We are now at a cross-road. Having failed to repeal or reform the Affordable Care Act (i.e. Obamacare), some Republicans are ready to move on to other topics. But healthcare isn’t going away from the political spotlight for several reasons. First, for more than 7 years, the Republicans have campaigned on repealing Obamacare and large numbers of Republican supporters are unlikely to be satisfied with a short, 3-week effort that produced nothing. We can expect to see efforts to revive the Republican plans, either by reviving other existing bills (such as Cassidy-Collins, which lets states decided what kind of healthcare reform they want) or tinkering again with their failed efforts to garner enough votes.

Whatever happens next, Obamacare remains the law of the land and is now being managed by President Trump. Under President Obama, the ACA was run by competent, effective people who believed deeply in its underlying goalusing the power of the government to increase access to care. Even under those circumstances, the ACA struggled to always function effectively. It is now about to be managed by an administration that does not believe in its basic goals. How well the ACA will do in the upcoming years is unclear.

Politically, the fight that is shaping up is that if the Administration fails to manage the ACA effectively, and health insurance markets fail, President Trump will try to blame the Democrats. Many experts believe that the current President will get the blame for the failures of the market that happen on his watch. The truth is that if the ACA health insurance markets perform poorly in the upcoming years, it is unclear who will be the political winner. What is certain is that the millions of people who rely on those exchanges to get their insurance will be the losers.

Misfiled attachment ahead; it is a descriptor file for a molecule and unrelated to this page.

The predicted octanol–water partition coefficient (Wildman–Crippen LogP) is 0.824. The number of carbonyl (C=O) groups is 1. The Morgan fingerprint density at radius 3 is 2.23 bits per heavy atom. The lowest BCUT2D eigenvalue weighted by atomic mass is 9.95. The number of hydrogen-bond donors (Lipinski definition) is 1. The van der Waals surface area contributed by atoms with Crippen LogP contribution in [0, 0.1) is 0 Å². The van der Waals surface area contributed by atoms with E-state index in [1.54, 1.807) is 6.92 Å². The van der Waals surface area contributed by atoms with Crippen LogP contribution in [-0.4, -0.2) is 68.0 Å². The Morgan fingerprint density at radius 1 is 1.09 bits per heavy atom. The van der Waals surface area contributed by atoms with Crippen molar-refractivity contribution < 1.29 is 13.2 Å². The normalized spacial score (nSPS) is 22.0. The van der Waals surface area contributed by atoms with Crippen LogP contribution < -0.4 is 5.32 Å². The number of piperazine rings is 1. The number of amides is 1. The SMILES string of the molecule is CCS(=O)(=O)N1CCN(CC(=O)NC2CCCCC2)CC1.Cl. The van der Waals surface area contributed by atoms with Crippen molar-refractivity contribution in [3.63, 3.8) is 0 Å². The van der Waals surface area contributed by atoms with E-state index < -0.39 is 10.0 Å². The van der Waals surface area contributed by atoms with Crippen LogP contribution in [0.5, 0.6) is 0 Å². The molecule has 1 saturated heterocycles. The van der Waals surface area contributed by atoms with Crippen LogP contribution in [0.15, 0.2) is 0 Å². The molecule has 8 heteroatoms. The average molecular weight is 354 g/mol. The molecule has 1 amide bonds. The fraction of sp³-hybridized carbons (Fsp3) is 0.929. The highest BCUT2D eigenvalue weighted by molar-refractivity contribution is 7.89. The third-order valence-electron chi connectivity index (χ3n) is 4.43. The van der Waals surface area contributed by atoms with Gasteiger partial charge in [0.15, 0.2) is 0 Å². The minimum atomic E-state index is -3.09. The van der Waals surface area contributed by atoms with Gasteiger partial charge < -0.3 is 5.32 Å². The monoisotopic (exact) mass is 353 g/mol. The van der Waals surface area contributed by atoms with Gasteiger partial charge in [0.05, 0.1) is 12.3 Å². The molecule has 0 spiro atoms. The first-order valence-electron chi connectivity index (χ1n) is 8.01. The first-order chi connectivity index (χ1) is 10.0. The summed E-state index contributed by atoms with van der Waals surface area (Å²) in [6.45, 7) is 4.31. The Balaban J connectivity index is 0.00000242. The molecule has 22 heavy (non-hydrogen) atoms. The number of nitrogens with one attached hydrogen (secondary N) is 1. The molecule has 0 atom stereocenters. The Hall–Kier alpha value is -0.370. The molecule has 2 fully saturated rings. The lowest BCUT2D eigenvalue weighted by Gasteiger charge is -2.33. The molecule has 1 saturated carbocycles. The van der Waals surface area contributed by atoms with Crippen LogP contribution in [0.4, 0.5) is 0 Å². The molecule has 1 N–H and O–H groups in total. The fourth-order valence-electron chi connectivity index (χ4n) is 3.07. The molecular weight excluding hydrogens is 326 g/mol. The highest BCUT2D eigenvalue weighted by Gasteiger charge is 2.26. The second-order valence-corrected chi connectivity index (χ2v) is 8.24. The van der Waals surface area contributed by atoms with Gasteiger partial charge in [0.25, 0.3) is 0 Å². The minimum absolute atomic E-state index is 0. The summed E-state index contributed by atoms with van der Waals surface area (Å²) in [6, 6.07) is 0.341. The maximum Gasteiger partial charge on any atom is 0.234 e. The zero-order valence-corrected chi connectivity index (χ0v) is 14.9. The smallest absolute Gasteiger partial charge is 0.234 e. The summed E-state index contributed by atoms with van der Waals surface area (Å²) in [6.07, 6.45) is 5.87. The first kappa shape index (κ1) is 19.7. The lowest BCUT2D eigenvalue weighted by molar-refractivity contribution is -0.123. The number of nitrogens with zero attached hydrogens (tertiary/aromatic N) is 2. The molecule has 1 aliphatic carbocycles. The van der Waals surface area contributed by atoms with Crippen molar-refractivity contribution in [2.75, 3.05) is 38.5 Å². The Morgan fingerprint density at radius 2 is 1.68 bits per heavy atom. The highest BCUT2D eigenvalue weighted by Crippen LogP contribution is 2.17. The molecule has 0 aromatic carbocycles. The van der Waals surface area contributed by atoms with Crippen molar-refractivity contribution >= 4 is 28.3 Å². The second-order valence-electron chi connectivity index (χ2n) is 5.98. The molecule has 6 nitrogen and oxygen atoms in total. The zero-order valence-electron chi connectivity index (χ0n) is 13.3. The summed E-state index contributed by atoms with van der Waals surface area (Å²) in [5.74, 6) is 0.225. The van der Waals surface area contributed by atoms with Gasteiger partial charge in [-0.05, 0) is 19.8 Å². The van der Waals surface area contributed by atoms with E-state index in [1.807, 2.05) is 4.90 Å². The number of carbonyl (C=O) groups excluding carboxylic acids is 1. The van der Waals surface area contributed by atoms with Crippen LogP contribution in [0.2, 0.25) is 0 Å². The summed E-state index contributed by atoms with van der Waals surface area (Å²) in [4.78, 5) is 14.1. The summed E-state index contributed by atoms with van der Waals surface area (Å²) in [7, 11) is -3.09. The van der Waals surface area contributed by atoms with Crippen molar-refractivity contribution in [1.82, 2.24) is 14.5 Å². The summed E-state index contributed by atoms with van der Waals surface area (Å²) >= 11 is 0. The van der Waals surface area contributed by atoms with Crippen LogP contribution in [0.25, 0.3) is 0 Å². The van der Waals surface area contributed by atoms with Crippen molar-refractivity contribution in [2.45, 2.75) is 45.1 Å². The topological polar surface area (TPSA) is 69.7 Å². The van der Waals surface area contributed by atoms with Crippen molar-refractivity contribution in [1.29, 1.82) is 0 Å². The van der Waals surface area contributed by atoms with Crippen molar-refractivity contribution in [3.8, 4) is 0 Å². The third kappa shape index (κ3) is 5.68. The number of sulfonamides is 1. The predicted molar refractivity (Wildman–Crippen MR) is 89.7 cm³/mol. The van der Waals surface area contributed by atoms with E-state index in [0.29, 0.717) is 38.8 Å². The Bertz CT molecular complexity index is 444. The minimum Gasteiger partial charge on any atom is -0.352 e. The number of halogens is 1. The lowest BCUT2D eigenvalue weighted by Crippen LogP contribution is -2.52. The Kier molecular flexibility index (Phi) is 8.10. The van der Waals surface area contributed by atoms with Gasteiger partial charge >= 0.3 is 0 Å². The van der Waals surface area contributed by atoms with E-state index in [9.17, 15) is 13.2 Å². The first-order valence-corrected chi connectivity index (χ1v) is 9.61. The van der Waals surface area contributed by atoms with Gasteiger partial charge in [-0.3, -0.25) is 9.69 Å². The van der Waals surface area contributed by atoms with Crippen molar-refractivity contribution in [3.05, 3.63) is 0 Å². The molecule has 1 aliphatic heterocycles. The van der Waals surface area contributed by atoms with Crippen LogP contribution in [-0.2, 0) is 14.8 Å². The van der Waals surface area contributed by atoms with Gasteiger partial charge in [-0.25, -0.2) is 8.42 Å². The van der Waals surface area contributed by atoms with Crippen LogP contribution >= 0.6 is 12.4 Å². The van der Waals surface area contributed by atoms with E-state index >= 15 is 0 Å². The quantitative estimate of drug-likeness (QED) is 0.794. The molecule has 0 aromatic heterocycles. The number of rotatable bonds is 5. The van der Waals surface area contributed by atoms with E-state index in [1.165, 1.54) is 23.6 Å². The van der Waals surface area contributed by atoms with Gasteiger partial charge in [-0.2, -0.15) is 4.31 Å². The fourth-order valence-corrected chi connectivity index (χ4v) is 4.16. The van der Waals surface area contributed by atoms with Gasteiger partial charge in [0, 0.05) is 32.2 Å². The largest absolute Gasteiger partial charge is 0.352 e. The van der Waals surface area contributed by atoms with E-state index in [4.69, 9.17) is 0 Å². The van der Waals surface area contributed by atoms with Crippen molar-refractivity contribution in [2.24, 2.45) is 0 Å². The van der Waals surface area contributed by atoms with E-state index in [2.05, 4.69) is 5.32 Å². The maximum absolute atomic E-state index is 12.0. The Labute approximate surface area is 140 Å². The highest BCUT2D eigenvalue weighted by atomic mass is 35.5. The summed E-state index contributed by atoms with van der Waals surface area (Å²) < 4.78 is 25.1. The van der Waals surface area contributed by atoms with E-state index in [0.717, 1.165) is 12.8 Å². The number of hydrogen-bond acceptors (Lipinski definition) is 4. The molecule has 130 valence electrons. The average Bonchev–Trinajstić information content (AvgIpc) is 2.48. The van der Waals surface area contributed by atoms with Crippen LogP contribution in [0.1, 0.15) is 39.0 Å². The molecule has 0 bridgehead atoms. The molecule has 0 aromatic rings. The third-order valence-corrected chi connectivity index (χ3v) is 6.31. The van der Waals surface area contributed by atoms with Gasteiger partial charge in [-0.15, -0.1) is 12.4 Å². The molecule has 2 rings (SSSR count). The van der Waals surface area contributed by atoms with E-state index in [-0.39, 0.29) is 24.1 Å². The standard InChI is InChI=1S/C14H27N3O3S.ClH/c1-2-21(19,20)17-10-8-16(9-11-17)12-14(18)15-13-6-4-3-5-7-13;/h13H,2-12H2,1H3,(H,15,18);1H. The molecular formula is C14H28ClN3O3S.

Ashish K. Jha is the K. T. Li Professor of Health Policy at the Harvard T.H. Chan School of Public Health, Professor of Medicine at Harvard Medical School, and Director of the Harvard Global Health Institute. He practices Internal Medicine at the V.A. Boston Healthcare System. His major research interests lie in improving healthcare delivery systems, both in the US and globally and how to use policies, data, and technology to make care safer, more effective, and more efficient.